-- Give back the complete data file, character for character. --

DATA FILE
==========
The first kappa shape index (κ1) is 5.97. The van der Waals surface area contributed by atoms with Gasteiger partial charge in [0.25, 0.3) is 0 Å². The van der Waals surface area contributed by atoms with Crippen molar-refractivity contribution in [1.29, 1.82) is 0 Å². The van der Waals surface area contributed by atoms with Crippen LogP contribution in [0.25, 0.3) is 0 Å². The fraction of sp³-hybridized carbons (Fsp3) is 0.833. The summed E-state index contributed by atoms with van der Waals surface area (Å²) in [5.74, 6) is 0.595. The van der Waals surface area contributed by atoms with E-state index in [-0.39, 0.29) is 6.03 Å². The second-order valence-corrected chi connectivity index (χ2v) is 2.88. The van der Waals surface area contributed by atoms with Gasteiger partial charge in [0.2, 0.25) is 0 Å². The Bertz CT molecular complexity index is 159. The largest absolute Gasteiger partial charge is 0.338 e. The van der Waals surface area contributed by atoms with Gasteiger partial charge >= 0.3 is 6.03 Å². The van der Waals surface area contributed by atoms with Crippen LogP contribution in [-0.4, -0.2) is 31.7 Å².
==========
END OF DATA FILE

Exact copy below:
The first kappa shape index (κ1) is 5.97. The van der Waals surface area contributed by atoms with Gasteiger partial charge in [0.25, 0.3) is 0 Å². The van der Waals surface area contributed by atoms with Crippen molar-refractivity contribution in [1.29, 1.82) is 0 Å². The van der Waals surface area contributed by atoms with Crippen LogP contribution in [0.25, 0.3) is 0 Å². The fraction of sp³-hybridized carbons (Fsp3) is 0.833. The summed E-state index contributed by atoms with van der Waals surface area (Å²) in [5.74, 6) is 0.595. The van der Waals surface area contributed by atoms with E-state index in [-0.39, 0.29) is 6.03 Å². The second-order valence-corrected chi connectivity index (χ2v) is 2.88. The van der Waals surface area contributed by atoms with Gasteiger partial charge in [0.2, 0.25) is 0 Å². The Bertz CT molecular complexity index is 159. The largest absolute Gasteiger partial charge is 0.338 e. The van der Waals surface area contributed by atoms with Gasteiger partial charge >= 0.3 is 6.03 Å². The van der Waals surface area contributed by atoms with Crippen LogP contribution in [-0.4, -0.2) is 31.7 Å².